The Lifespan of a Fact ★★★1/2

Written by Jeremy Kareken and David Murrell and Gordon Farrell. Sydney Theatre Company. 20 September – 22 October, 2022.

A thought-provoking, hilarious script. A beloved Australian actress. Sydney Theatre Company’s Covid-delayed production of Broadway hit, The Lifespan of a Fact, is finally here with the weight of expectation behind it. And it’s good. Really good. But for me, something is missing…

We all have big opinions about the state of journalism, the fog of “alternative facts”, the erosion of public trust etc, and The Lifespan of a Fact tries to get to the core of whether “the truth” and “the facts” are indeed one and the same. The script fizzes with conceptual wordplay shooting out between three instantly recognisable characters. The powerful editor, the stubborn writer, the over-enthusiastic youth. 

In telling the story of a suicide, what is more imporant – capturing the essence of the person, or holding fast to the details? Should you ever “let the facts get in the way of a good story”? What is “truth” after all? For writer/essayist John D’Agata the truth is the essence, it is the journey taken to bring the reader to a deeper understanding. For intern/fact-checker Jim Fingal the truth is the cumulative total of verifiable facts. For editor Emily Penrose the truth is the best, most impactful story that passes due diligence – balancing the prose with the poetry for maximum cut-through. Throw in a tight deadline to turn up the screws and you’ve got the set-up for a cerebral farce on journalistic themes. This is completely up my alley. 

But something is missing…

Some excellent casting amplifies the drama. Charles Wu’s Jim is fresh-faced and earnest, a believer in what great writing can do. He is pitted against Gareth Davies’ grizzled D’Agata, older, bitter and more worldly. It’s never spoken aloud, but the age gap, the experience gap fuels the duals clashing worldviews. Between them Sigrid Thornton looks utterly tiny on the Rosyln Packer stage, but her presence is all enveloping. As Emily, the matriarch of her magazine who is forced into the role of arbiter in this war, she ducks and weaves and cajoles her team, desperate to reach a deadline that could shower them in accolades – but only if it’s correct.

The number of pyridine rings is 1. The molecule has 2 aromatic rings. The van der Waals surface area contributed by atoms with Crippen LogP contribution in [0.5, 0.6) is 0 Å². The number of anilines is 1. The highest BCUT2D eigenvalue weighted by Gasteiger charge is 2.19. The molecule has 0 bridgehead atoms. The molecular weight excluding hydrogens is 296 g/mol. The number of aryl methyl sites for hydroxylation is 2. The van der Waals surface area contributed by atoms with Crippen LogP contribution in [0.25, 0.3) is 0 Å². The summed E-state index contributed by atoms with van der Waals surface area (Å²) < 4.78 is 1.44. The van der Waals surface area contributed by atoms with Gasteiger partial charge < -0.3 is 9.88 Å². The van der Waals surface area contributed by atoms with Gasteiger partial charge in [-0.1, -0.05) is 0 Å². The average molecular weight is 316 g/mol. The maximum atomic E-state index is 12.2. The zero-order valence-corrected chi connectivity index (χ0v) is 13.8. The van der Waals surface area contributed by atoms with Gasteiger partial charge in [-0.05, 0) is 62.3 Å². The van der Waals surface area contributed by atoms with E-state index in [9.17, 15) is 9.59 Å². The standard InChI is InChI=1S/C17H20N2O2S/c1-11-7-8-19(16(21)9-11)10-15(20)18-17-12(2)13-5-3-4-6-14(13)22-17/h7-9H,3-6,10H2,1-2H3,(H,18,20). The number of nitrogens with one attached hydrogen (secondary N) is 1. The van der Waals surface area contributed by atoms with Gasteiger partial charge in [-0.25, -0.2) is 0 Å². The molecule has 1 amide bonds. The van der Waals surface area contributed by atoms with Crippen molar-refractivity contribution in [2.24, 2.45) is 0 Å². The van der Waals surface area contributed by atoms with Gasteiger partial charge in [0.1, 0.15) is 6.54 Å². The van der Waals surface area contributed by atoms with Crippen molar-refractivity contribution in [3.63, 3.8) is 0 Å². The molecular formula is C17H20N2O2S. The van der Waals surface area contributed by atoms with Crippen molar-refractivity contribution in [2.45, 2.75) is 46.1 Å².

For a play hitting at some of the big topics of modern times, The Lifespan of a Fact is wonderfully engaging but feels… slight. It’s like watching an episode of The West Wing. Charming and sharp, observant but ultimately a little glib. It’s just not as insightful as it thinks it is. Once you establish character, situation, plot and the stakes there’s only so much room to explore the issues in an entertaining way. And *spoiler alert here for the rest of the sentence* the ending feels like a dramatic cheat. 

Elements of the production itself also gnawed at the back of my brain while watching. The set felt haphazard in the space, imprecise. Some of the timing of jokes felt rushed. And what was the point of the musician on stage, adding the occasional solitary, jazzy drone?! (BTW the “point” is explained in the show’s programme – it’s a definite stylistic choice that just didn’t work for me). These are personal niggles, not flaws.

*Spoiler alert again!* So what was missing for me? The play has no point, no opinion. It throws its hands up in the air and says “you decide” to the audience. It’s as if the writers were too scared to reveal their own feelings, or maybe it got lost in the committee (there are three writers credited – Jeremy Kareken, David Murrell and Gordon Farrell). And it’s a shame. The play could have ended with a stirring “fuck yeah” speech by Emily about the importance of truth, the power of facts, of facing the reality of the world and not hiding behind convenient narratives. It could have said something.

Instead, The Lifespan of a Fact entertains us. This isn’t a bad thing at all, it’s a good thing. We need entertainment that tickles our brains as well as our funny-bones. Good theatre entertains, but really great theatre enlightens… and this is really good theatre.







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